4. Coverdell Education Savings Account
The Coverdell Education Savings Account is another tax-advantaged way to save for college. Contributions are not tax-deductible, but the money grows tax-deferred and withdrawals are tax-free as long as they're used for qualified education expenses. You can contribute up to $2,000 per year per child, and the money can be used for elementary, secondary, or post-secondary education expenses.
5. Put money in a custodial account
A custodial account is a financial account that is set up for a minor child. The money in the account belongs to the child, but a parent or guardian manages the account until the child reaches the age of 18. One of the biggest benefits of a custodial account is that the money grows tax-free. In addition, custodial accounts are relatively easy to set up and there are no special fees or requirements.
6. Ensure you have sufficient income protection or life insurance should the worst happen
Income protection insurance pays out a regular income if you can't work because of sickness or disability. Life insurance pays out tax-free money, often paying off your mortgage and giving an 'income' to your family if you suddenly die. No one likes to think about these aspects of financial management, but good insurance policies are a way to ensure that the plans you have for your family can still go ahead if the worst happens.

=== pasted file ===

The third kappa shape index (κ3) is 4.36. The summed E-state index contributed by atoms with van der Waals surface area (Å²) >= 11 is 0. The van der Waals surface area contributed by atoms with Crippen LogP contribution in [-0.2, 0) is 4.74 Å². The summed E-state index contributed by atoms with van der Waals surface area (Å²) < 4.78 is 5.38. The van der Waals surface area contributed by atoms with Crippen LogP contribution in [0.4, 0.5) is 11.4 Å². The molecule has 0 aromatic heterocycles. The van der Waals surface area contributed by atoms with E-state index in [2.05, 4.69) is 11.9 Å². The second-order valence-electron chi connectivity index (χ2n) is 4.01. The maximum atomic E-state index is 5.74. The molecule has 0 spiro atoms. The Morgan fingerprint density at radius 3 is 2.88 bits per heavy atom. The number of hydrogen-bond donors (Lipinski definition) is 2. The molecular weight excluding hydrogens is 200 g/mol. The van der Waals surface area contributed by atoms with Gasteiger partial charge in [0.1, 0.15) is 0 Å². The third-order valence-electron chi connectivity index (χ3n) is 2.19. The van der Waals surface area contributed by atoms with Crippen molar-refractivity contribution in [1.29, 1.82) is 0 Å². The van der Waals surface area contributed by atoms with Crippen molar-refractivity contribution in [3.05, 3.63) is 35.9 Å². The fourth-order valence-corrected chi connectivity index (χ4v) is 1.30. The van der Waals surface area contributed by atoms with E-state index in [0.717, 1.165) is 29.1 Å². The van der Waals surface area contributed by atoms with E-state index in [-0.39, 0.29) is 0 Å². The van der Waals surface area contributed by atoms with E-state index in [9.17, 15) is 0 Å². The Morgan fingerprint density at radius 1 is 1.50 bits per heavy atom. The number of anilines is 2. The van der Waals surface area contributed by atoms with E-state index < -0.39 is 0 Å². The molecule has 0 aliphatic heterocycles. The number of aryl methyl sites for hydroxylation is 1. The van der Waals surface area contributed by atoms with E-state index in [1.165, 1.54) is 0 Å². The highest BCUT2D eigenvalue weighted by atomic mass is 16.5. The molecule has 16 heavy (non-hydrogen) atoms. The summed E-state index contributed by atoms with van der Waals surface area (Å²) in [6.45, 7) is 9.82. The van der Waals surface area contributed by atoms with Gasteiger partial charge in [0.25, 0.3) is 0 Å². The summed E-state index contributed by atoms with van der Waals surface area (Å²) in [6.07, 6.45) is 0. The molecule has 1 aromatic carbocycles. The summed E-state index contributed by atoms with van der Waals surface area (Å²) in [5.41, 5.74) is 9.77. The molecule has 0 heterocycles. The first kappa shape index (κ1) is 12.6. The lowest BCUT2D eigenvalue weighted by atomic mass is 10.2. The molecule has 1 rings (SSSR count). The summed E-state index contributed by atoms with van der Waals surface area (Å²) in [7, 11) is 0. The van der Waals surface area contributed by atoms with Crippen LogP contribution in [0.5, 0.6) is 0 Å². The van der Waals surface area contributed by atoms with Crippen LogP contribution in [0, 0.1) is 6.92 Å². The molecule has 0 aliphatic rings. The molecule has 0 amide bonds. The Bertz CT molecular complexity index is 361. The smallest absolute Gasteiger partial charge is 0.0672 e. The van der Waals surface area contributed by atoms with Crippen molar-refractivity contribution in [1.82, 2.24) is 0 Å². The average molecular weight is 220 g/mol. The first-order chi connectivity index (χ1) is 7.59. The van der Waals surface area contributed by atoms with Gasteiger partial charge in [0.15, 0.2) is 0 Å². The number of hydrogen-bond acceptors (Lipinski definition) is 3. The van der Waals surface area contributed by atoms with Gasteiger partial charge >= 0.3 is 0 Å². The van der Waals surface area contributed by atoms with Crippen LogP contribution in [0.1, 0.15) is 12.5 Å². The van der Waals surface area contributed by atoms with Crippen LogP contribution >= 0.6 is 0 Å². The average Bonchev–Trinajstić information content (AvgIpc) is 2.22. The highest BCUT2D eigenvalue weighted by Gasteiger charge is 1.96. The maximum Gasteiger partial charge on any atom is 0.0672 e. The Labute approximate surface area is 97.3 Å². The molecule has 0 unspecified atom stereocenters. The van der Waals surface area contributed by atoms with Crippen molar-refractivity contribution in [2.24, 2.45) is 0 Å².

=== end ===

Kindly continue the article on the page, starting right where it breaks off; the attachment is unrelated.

7. Look into grants and scholarship
One of the best ways to pay for college is to get money that doesn't have to be repaid. There are many grants and scholarships available, and you can find them by searching online or talking to your child's guidance counselor. The key is to start early and search diligently and ensure the required applications and essays are completed and submitted on time. To find a scholarship, simply start by contacting the financial aid office at the school your child is planning to attend. They can help you locate scholarships for which your child may be eligible.
8. Teach your kids to budget and save for their future
It’s important to ensure that your child is financially savvy before large sums of money (like student loans) go into their accounts. This means teaching them the value of money, how to budget, earn more and save long before leaving home. This will minimise the need for extra loans from the bank of mom and dad, and keep their debts to a minimum.
The best way to do this is by giving them allowance from a young age so they learn the central tenets of financial literacy.
At the same time, get them involved in saving for their future by talking to them about costs and long-term saving goals.
Money Missions on the GoHenry app can also help boost their financial literacy while they can budget and set savings goals within the app.
No matter what stage of life your child is in, it's never too early or too late to start saving for their future education. By taking small steps now, you can make a big difference in the amount of debt they'll have to take on later. And by giving them a head-start in their financial education, you'll set them up for a bright financial future.